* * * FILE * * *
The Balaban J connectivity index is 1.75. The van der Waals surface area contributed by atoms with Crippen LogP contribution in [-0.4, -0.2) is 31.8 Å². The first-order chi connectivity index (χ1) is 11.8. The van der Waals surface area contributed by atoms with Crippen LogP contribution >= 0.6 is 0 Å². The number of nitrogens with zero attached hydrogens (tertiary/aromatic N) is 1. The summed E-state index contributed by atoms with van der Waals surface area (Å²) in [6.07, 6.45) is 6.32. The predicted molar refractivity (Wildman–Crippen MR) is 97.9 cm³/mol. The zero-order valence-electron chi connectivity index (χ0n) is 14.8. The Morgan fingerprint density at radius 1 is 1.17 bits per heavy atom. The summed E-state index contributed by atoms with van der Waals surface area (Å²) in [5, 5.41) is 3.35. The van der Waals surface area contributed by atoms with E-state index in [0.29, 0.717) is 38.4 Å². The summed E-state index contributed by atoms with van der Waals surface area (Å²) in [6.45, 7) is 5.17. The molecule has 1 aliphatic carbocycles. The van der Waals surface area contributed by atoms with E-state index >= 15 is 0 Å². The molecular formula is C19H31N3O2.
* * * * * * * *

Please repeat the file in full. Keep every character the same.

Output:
The Balaban J connectivity index is 1.75. The van der Waals surface area contributed by atoms with Crippen LogP contribution in [-0.4, -0.2) is 31.8 Å². The first-order chi connectivity index (χ1) is 11.8. The van der Waals surface area contributed by atoms with Crippen LogP contribution >= 0.6 is 0 Å². The number of nitrogens with zero attached hydrogens (tertiary/aromatic N) is 1. The summed E-state index contributed by atoms with van der Waals surface area (Å²) in [6.07, 6.45) is 6.32. The predicted molar refractivity (Wildman–Crippen MR) is 97.9 cm³/mol. The zero-order valence-electron chi connectivity index (χ0n) is 14.8. The Morgan fingerprint density at radius 1 is 1.17 bits per heavy atom. The summed E-state index contributed by atoms with van der Waals surface area (Å²) in [5, 5.41) is 3.35. The van der Waals surface area contributed by atoms with E-state index in [0.29, 0.717) is 38.4 Å². The summed E-state index contributed by atoms with van der Waals surface area (Å²) in [6.45, 7) is 5.17. The molecule has 1 aliphatic carbocycles. The van der Waals surface area contributed by atoms with E-state index >= 15 is 0 Å². The molecular formula is C19H31N3O2.